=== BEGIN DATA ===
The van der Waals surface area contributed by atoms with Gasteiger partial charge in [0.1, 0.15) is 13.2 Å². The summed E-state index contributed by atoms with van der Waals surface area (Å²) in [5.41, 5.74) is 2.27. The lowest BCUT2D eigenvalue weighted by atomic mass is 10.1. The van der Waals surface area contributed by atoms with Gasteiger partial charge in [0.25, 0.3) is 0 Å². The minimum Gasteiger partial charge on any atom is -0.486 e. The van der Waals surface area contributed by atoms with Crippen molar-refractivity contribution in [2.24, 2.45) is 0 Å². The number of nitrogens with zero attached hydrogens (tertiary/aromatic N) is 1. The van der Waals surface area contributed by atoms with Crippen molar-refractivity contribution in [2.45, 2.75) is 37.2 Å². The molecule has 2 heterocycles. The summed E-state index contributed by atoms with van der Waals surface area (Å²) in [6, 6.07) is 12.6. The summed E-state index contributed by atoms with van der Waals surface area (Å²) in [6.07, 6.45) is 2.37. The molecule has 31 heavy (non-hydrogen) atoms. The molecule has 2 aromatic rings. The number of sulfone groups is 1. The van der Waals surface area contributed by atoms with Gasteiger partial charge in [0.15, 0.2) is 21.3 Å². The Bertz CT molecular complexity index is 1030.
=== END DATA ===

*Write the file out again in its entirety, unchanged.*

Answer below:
The van der Waals surface area contributed by atoms with Gasteiger partial charge in [0.1, 0.15) is 13.2 Å². The summed E-state index contributed by atoms with van der Waals surface area (Å²) in [5.41, 5.74) is 2.27. The lowest BCUT2D eigenvalue weighted by atomic mass is 10.1. The van der Waals surface area contributed by atoms with Gasteiger partial charge in [0.25, 0.3) is 0 Å². The minimum Gasteiger partial charge on any atom is -0.486 e. The van der Waals surface area contributed by atoms with Crippen molar-refractivity contribution in [2.24, 2.45) is 0 Å². The number of nitrogens with zero attached hydrogens (tertiary/aromatic N) is 1. The van der Waals surface area contributed by atoms with Crippen molar-refractivity contribution in [2.45, 2.75) is 37.2 Å². The molecule has 2 heterocycles. The summed E-state index contributed by atoms with van der Waals surface area (Å²) in [6, 6.07) is 12.6. The summed E-state index contributed by atoms with van der Waals surface area (Å²) in [6.07, 6.45) is 2.37. The molecule has 31 heavy (non-hydrogen) atoms. The molecule has 2 aromatic rings. The number of sulfone groups is 1. The van der Waals surface area contributed by atoms with Gasteiger partial charge in [0.15, 0.2) is 21.3 Å². The Bertz CT molecular complexity index is 1030.